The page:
Originally published July 26 on KTVB.COM.
The Local Highway Technical Assistance Council (LHTAC) and the Idaho Transportation Department (ITD) recently ranked the Idaho bridge applications most in need of repair.
Local highway districts have requested their share of $200 million in excess state funds to clean up needed bridge projects in their jurisdiction. ITD inspections found 428 locally-monitored bridges statewide to be in poor condition.
This may cause bridges to be closed or load weight limits to be displayed.
“It looks like we’re pretty far behind 8-ball,” said Dolan Ward, Raft River Sod and transportation manager. “If you show up at a bridge that shows a restriction and you’re not aware of it, that’s common. Then you have to figure out how to turn the truck around. It’s just a headache. “
Ward manages 30 truckers. When its drivers encounter a restriction they hadn’t originally anticipated, it hurts the company’s bottom line.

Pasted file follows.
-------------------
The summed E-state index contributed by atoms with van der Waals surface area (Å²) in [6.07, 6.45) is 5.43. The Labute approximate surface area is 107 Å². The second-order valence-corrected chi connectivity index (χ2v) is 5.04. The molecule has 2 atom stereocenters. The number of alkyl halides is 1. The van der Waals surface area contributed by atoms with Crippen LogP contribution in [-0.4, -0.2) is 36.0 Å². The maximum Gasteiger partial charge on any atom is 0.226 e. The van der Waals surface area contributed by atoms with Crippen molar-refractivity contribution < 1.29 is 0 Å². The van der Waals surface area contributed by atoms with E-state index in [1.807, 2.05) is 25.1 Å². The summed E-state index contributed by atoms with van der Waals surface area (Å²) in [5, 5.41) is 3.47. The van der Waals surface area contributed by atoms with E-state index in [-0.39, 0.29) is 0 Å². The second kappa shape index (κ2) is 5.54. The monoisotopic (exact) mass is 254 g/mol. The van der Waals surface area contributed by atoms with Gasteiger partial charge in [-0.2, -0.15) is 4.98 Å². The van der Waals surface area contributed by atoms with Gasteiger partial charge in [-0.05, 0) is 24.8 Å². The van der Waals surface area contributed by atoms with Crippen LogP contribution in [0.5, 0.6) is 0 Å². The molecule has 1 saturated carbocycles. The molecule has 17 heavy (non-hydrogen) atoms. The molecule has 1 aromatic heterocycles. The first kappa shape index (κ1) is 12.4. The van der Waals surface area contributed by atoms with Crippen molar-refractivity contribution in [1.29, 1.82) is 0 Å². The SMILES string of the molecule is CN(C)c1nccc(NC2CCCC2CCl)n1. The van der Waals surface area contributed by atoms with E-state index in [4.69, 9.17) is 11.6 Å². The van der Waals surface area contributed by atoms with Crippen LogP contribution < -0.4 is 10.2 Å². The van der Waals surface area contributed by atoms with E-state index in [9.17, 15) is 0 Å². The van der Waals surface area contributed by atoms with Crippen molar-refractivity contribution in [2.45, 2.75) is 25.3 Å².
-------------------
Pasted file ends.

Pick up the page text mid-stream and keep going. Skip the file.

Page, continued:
“Someone has to take the hit. If you’re not prepared for it in the contract, the trucking company takes the hit,” Ward said. “It could unexpectedly cost thousands of dollars. Our dairy and farming operation, we haul thousands of loads each year and we were quite small compared to other businesses – and our detours are significant.”
The $200 million in public funds is expected to repair up to 1/3 of all local bridges in need, according to LHTAC. Local road districts operate and maintain their own bridges, according to LHTAC Administrator Laila Kral. Funding comes from local property taxes and the national gas tax.
“Monumental. It’s very necessary,” Kral said. “However, [40% of the gas tax] addresses 287 jurisdictions. It is not enough for these premises to replace a bridge by themselves.”
After ranking the 221 project applications, LHTAC is ready to announce the first round of approved projects in August or early September. There is no deadline at this time, according to Kral.
“We currently know of at least three projects that are ready to go, they are ready to go. They just need official word from the LHTAC council and the ITD board to say they can go ahead. “Kral said.
The top 140 ranked project applications are not guaranteed funding, Kral said. The rankings give a general idea of who is likely to receive the funding.
Nearly 40% of local bridges in Idaho are over 50 years old – the expected lifespan at the time of construction.
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